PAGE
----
|The Complete Jean Vigo Criterion Collection Blu-Ray|
|The Complete Jean Vigo is also available from The Criterion Collection on DVD.|
|Aspect Ratio||1.19:1 (Taris, Zéro de conduite) / 1.33:1 (À propose de Nice, L’Atalante)|
|Audio||French PCM 1.0 monaural|
|Distributor||The Criterion Collection|
|Release Date||September 6, 2011|
|VIDEO & AUDIO|
|Criterion presents all four of Jean Vigo’s films in solid new transfers that make good use of the best available elements. When watching the films, one must bear in mind that not only are they between 78 and 82 years in age, but that they were not well treated when first released, with several of them suffering serious cuts that had to be restored over the years. Taris and À propos de Nice were transferred from 35mm fine-grain master positives, while Zéro de Conduite was transferred from a 35mm fine-grain master positive and a 35mm duplicate negative and L’Atalante was transferred from the 2001 Gaumont 35mm restoration negative. Despite significant digital restorations, all four of the films still bear the scars of time, including nicks, scratches, and a few missing frames, but overall their presentation is astoundingly good given all they have been through. Criterion has also been careful to maintain their proper aspect ratios, with Taris and Zéro de Conduite presented in the 1.19:1 aspect ratio that reflects the manner in which early sound-on-film cut into the standard 1.33:1 image. The soundtracks were mastered at 24-bit from 35mm positive and netagive optical soundtracks and digitally restored, giving them as much life as possible. Bear in mind that the soundtrack for Zéro de Conduite is pretty rough and amateurish, so no amount of restoration and digital clean-up will make it sound better than it is. The score for À propos de Nice was written and recorded by Marc Perrone in 2001.|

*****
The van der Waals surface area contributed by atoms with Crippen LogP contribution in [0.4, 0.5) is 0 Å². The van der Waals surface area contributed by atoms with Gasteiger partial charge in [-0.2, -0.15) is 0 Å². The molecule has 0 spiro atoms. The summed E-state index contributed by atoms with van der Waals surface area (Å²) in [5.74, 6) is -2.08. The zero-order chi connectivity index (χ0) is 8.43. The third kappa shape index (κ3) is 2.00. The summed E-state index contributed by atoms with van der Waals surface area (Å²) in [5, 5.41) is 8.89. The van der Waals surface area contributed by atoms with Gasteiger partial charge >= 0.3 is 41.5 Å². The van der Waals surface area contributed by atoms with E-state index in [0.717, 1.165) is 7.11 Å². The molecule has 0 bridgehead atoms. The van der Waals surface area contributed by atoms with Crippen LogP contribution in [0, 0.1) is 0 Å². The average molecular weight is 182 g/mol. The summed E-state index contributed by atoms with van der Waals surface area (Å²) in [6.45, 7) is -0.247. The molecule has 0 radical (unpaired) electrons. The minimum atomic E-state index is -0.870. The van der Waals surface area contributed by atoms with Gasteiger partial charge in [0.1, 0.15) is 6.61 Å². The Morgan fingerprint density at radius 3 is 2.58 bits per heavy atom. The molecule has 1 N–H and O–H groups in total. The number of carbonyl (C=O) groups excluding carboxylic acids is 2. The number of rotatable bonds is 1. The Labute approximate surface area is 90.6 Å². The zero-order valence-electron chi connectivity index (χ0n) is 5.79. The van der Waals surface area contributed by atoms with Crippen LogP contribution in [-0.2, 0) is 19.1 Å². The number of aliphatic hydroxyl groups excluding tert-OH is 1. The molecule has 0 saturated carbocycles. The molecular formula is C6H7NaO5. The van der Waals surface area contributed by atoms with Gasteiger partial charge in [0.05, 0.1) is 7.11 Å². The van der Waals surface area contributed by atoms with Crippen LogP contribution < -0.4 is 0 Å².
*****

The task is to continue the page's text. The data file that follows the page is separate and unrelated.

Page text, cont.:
|Jean Vigo may not have been well respected during his lifetime, but Criterion has done everything in their power to make up for it with their extensive supplements. Each of the four films features a excellent and information audio commentary by Michael Temple, a professor of film and media and the University of London and author of Jean Vigo. For those who are new to Vigo’s work, Temple’s commentaries make it abundantly clear why he is so important to film history, and for those who are familiar with his work, Temple sheds new light on them that will make you appreciate them all the more. From the archives Criterion has dug up a lengthy episode of the French television series Cinéastes de notre temps from 1964 that covers the entirety of Vigo’s career and interviews many of his friends and colleagues, as well as a conversation between filmmakers François Truffaut and Eric Rohmer on L’Atalante following the film’s TV broadcast in 1965 (it is really more of an interview, with Rohmer asking Truffaut his thoughts on the film). From 2001 we have Les voyages de L’Atalante, film restorer and historian Bernard Eisenschitz’s fascinating documentary tracking the history of the film, and a video interview with director Otar Iosseliani about Vigo. There is also a brief animated tribute to Vigo by filmmaker Michel Gondry and alternate edits from À propos de Nice featuring footage cut by Vigo. The especially thick insert booklet includes essays by critics Michael Almereyda, Robert Polito, B. Kite, and Luc Sante.|
Copyright ©2011 James Kendrick